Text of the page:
The traditional layout for a food garden is a rectangle divided by parallel rows of planting beds with wide paths between them. The term for this design is row gardening. There is a satisfying, unpretentious beauty in a well-kept, well-ordered vegetable plot laid out this way.
In the days of horse-drawn gardening implements, it was necessary to have wide, straight rows for the horse to walk in, and land was less precious than it is today, so the space taken up by those wide rows wasn’t important. Today we work gardens by the sweat of our brow or with the aid of gas or electric “horses.” Wide spaces between rows only make more land to weed and take up valuable space in the yard.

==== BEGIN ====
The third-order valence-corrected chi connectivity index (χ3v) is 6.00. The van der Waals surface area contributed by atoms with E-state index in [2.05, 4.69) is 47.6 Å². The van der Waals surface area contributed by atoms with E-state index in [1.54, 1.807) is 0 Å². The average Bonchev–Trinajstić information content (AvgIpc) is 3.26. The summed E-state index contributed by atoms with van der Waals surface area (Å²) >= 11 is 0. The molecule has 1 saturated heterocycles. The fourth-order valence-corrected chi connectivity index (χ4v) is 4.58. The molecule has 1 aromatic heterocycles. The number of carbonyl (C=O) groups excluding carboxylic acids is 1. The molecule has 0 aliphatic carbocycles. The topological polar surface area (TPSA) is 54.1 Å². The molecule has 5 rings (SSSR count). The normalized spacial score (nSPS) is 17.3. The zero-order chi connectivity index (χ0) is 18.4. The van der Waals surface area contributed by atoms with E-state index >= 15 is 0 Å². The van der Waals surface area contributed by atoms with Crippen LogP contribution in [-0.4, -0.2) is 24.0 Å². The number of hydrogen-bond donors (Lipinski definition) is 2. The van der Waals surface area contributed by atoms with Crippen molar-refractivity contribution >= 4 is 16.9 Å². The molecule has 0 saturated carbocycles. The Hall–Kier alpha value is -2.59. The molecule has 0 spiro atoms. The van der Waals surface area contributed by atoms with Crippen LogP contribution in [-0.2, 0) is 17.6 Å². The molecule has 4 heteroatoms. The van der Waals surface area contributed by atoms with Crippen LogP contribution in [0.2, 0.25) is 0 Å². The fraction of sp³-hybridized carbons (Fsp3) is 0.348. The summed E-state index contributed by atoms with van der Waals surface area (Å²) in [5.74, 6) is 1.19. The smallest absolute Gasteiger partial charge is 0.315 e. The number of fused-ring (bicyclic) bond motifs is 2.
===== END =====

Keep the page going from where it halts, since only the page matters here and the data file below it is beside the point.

However, row gardens are still the most common type of garden, and they work well. When laying out a garden like this, try to orient the long axis of the rectangle east and west. This makes it simpler to position tall crops like corn to the north of the garden where they won’t shade shorter crops.